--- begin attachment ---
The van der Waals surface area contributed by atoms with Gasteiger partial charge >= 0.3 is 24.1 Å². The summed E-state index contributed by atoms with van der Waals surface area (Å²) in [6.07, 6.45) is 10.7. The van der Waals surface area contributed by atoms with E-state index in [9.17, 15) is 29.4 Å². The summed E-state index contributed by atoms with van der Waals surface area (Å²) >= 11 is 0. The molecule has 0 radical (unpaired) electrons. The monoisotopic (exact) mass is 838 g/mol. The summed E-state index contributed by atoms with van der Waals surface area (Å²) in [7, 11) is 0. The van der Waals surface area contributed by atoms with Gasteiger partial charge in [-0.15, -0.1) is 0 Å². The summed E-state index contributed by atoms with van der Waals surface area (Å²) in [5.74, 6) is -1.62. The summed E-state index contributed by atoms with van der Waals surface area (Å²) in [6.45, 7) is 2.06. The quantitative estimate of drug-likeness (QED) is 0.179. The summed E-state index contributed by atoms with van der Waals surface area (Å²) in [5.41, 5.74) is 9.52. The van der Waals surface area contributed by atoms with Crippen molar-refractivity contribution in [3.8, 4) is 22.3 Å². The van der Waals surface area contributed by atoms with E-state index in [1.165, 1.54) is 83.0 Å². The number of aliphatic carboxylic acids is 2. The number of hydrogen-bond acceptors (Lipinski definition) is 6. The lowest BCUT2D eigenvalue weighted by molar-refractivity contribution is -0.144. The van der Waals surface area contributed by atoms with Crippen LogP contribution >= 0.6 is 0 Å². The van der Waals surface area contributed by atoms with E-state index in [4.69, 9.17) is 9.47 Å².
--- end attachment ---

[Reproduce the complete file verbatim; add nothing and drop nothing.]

The van der Waals surface area contributed by atoms with Gasteiger partial charge >= 0.3 is 24.1 Å². The summed E-state index contributed by atoms with van der Waals surface area (Å²) in [6.07, 6.45) is 10.7. The van der Waals surface area contributed by atoms with E-state index in [9.17, 15) is 29.4 Å². The summed E-state index contributed by atoms with van der Waals surface area (Å²) >= 11 is 0. The molecule has 0 radical (unpaired) electrons. The monoisotopic (exact) mass is 838 g/mol. The summed E-state index contributed by atoms with van der Waals surface area (Å²) in [7, 11) is 0. The van der Waals surface area contributed by atoms with Gasteiger partial charge in [-0.15, -0.1) is 0 Å². The summed E-state index contributed by atoms with van der Waals surface area (Å²) in [5.74, 6) is -1.62. The summed E-state index contributed by atoms with van der Waals surface area (Å²) in [6.45, 7) is 2.06. The quantitative estimate of drug-likeness (QED) is 0.179. The summed E-state index contributed by atoms with van der Waals surface area (Å²) in [5.41, 5.74) is 9.52. The van der Waals surface area contributed by atoms with Crippen molar-refractivity contribution in [3.8, 4) is 22.3 Å². The van der Waals surface area contributed by atoms with E-state index in [1.165, 1.54) is 83.0 Å². The number of aliphatic carboxylic acids is 2. The number of hydrogen-bond acceptors (Lipinski definition) is 6. The lowest BCUT2D eigenvalue weighted by molar-refractivity contribution is -0.144. The van der Waals surface area contributed by atoms with Crippen LogP contribution >= 0.6 is 0 Å². The van der Waals surface area contributed by atoms with E-state index in [4.69, 9.17) is 9.47 Å².